I recently received an advertisement from a prominent medical journal. It read, “Clinicians Are the Heart of Healthcare.”
My first thought was – yes, of course. My second thought was – why is it necessary to make such an obvious statement?
Perhaps the answer can be understood by exploring changes in the traditional, patient-centered model of practicing medicine in the U.S. Where are the physicians who still practice in this way? How have they managed to survive in today’s harsh and often homogenizing medical climate? Why is it even important that a physician be a central figure in each patient’s care? And, above all, how is it that an older and effective model of care has been replaced by a newer one that is largely inferior?
This older, “traditional” model of American medicine is perhaps most evident in the work of certain rural physicians. In the best of these cases, you will see a physician who still “does everything” within their field. You will see the general internist who performs colonoscopies, the family medicine physician who delivers babies, the subspecialist who tries to manage as much as they can under one roof.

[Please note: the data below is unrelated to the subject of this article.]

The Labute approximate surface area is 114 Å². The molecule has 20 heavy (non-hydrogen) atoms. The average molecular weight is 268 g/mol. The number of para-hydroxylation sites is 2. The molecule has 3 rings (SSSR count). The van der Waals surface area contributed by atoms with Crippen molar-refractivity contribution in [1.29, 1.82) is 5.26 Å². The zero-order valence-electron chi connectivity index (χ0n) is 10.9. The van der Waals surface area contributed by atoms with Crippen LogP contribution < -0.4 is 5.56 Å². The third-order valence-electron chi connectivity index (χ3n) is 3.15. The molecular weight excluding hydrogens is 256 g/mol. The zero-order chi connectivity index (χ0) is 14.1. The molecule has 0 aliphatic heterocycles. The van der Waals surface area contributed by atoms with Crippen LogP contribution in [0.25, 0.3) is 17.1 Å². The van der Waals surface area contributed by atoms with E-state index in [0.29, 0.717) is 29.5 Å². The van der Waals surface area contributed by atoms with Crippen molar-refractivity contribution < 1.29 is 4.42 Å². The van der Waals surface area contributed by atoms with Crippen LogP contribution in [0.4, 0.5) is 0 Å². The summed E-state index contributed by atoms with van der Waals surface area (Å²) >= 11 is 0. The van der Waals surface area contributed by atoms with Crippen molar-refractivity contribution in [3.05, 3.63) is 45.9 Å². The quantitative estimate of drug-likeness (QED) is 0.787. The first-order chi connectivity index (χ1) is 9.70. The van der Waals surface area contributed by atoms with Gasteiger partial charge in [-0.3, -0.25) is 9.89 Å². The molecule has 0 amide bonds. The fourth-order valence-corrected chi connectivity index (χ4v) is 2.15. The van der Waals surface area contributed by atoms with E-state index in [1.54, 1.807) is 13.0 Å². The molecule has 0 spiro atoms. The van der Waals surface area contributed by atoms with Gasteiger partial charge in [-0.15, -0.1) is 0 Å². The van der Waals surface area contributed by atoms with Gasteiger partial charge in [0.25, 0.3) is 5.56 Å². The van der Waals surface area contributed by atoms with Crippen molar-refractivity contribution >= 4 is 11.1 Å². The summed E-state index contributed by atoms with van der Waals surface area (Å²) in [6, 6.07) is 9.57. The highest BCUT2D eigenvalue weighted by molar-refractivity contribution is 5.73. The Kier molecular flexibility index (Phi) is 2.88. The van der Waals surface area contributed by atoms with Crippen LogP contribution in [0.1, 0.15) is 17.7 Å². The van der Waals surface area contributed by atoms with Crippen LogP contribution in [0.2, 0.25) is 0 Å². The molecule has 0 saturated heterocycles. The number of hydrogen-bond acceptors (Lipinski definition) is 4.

In all of these cases, you will also see someone who understands a core challenge for rural physicians and patients alike – namely, that many people in rural communities cannot regularly make a trip to a remotely located tertiary care center.
Besides keeping care local, another indispensable goal is to keep that care centralized. This means ensuring that there is a central gatekeeping clinician for each patient and that each member of a patient’s medical team approaches that patient’s care with a broad and team-based perspective. It also means that there is a very clear goal of accessibility. Appointments and medications are minimized, care teams are kept small, communication is prioritized, and technology is used as an adjunct rather than a crutch. At its core, centralized care emphasizes simplicity for both patients and team members alike.